Tag Archives: art

film #2 | Una Noche

Havana, Cuba

| 2012, Cuba, UK, US, dir. Lucy Mulloy |

Wow. What a film this is. I wasn’t expecting the impact this film would have until I was swept into the story, as it developed. This is obviously not a perfect film. It has some problems and wouldn’t make everyone’s nothing-to-do afternoon watch. But it has character and it is very engaging.

We start out with a voice over intro from Lila (Anailín de la Rúa de la Torre), the younger sister of Elio (Javier Núñez Florián) who is best friends with Raul (Dariel Arrechaga). Lila is a tan teenager who is bullied by the “pretty” girls for her style since she a loner who finds closer friendships in guys. Her brother Elio, works in a kitchen where Raul is an apprentice and finds out about Raul’s dream of going to Miami to search for his father. The story revolves around these three characters who become increasingly connected to Raul’s dream of heading north. One of the problems is, even though the story is told through Lila’s voiceover, it had a tendency of sticking with Raul which may confuse who the story is supposed to follow but this is not really a problem to me. It could be seen as an ensemble told through Lila’s eyes. But I guess Lila still has perhaps the most emotional connection. You decide. These storytelling tools are just there as a guide but as filmmakers we don’t have to follow them as long as the story is engaging.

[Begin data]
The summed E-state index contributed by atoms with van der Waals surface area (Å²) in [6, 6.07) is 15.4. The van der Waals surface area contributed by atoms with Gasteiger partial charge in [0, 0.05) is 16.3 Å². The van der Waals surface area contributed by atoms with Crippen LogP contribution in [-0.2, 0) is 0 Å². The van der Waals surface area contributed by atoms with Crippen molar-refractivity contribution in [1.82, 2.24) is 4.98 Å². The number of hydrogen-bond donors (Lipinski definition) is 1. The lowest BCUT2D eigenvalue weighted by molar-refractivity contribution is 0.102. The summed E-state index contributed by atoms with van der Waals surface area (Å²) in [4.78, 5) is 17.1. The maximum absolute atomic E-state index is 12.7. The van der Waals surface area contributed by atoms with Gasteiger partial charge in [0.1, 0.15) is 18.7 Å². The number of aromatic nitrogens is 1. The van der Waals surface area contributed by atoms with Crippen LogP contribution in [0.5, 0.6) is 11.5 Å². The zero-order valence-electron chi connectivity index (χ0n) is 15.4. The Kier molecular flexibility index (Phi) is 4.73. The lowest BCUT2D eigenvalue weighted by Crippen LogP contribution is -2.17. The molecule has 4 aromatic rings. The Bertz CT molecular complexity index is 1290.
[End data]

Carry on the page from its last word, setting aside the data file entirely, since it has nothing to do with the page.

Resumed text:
I hate to point negatives of artists’ works since I know how hard it is to make something, especially how difficult it is to stick to your original vision. The work takes a life of its own and it develops with the team that is creating it. So I say this with caution as merely suggestions. At some parts the use of non-actors becomes self-reflexive and we can tell they are acting but when they do forget about the camera, magic happens. Another thing is the story is saturated with sexual encounters and I get the people’s need to “release” themselves from this often oppressive way of living but I didn’t need it more than 2-3 times. Perhaps this is part of the research the director so throughly made by living in the island, and is something that is prevalent there, but I still can get the point sooner.